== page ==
Kogi dwellings

He also told of the native people and their customs.  He was part indigenous, on his mother’s side, but from a community further north.  However, he had been accepted into the local Kogi community, who were the main indigenous group in the area.  The Tayrona people, who had controlled the area before the Spanish Conquest, and who had built Ciudad Perdida, had been eliminated during their war of resistance against the Spanish.  Along the trek, we saw many Kogi people, in their simple white clothing and colorful bags, set against their dark skin, eyes, and hair.  Often, the men would be using their poporos, made from a gourd and received upon completion of their transition to manhood, and used to contain a seashell concoction that is part of their ritualistic method for chewing coca leaves.  The Kogi helped to support the trekkers, often acting as porters for supplies using burros and horses, as well as sometimes running refreshment stands along the way.  We also would see the simple round thatched dwellings of the Kogi, sometimes in a small settlement of a few dwellings; other times, there would only be one or two, and perhaps built a little more solidly with wood.

Ciudad Perdida

The morning of the third day, after climbing hundreds of ancient, narrow, stone steps, we arrived at our destination: the terraced complex of Ciudad Perdida. Surrounded by jungle and mountains, it is easy to understand why this place laid hidden for hundreds of years.

After a couple of hours of exploring the complex and listening to more of the history of the Tayrona people from Jose, we then went slightly down the hill away from the trail we came up, to another small thatched Cogi dwelling.

Kogi Shaman

There were a group of about 5 children sitting outside, with what looked to be the oldest taking care of the baby.  This was the home of the local Cogi shaman.  He was just finishing speaking with another group also led by an indigenous guide.  After which, he spoke to us in the Cogi language, with Jose translating into Spanish.  He was a middle aged man, with flowing long jet-black hair and a weathered face that looked as it had never once had a smile on it in his entire life.  He wore the traditional all-white clothing, except for black boots, and had a peaked cap that signified his esteemed position in the community.  The peak symbolizes the surrounding mountains.  He told us a little bit about his life; his studies to become a shaman; times he would go off into the mountain jungle by himself for a month or so at a time in order to commune with the spirits of nature; and other glimpses into his way of life.  After about 10 or 15 minutes, he then made his way off down a path leading into the jungle, disappearing as if making a dramatic cinematic exit.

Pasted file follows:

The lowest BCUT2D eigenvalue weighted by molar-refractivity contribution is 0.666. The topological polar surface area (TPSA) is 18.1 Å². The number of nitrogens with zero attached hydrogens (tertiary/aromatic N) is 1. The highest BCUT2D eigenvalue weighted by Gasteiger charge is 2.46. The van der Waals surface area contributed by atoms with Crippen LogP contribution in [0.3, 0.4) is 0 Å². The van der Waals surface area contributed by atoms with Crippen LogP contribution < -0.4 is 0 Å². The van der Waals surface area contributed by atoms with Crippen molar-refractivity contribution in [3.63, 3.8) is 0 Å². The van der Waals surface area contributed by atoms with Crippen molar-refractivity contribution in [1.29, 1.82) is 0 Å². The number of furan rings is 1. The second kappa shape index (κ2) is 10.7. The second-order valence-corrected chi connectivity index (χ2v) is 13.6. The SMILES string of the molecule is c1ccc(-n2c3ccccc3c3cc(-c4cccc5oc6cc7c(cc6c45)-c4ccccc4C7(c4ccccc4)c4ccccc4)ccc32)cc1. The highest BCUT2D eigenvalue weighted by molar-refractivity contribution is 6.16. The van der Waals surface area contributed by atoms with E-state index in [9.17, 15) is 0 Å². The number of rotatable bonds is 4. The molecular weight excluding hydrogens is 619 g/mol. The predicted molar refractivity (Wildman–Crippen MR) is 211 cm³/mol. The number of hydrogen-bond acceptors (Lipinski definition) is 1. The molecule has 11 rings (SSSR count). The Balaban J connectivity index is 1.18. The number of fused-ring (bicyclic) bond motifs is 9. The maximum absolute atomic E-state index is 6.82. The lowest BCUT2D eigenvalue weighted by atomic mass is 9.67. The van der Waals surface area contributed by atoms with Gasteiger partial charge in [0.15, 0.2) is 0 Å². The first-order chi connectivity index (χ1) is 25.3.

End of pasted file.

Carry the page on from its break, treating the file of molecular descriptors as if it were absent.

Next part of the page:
A day and a half later, I was recovering from my exhaustion and insect bites back in a hostel in Santa Marta, waiting for my next excursion which would happen in only a couple of days: a tour of the remote and poor department of La Guajira, the northern most region of Colombia (and South America).

The trip to La Guajira was like visiting a whole different world, even from the rest of Colombia.  I was actually supposed to have gone to La Guajira a couple of months earlier as part of a program with the YMCA.  They were going to be supporting a medical mission in the area for the local Wayuu . However, for a variety of reasons, that opportunity fell through.  So now, I was doing a regular tour of the area.

Deserts of La Guajira

Although only a few hours away from the coastal jungle area of Santa Marta and Tayrona National Park, La Guajira is coastal desert, almost completely barren except for scrub.  There were areas of salt flats, and giant windswept sand dunes, and rocky outcroppings overlooking the ocean.  Ferocious winds often would pound at our different stops along the way.  When we stopped at one of the giant sand dunes, which sloped directly into the ocean, making for one incredibly large beach, the wind pelted us with the sand, feeling almost as if we were being aggressively exfoliated.   The community of Cabo de la Vela was a one road desert/beach town, with almost all of the buildings seemingly made of gathered sticks and limbs.  The threat of a mass fire destroying everything struck me almost immediately.

Throughout the three days of driving through the desert, our guide, Snyder, discussed the variety of difficulties facing the local people here.  A general lack of consideration from the government often means these people are forgotten, along with rampant corruption that often robs them of much of the miniscule funds that ever are targeted for development of the area.  The only industries that I could see were salt collection, fishing, goat herding, and the just beginning tourism industry.

Wayuu child waiting while his siblings begged along the side of the road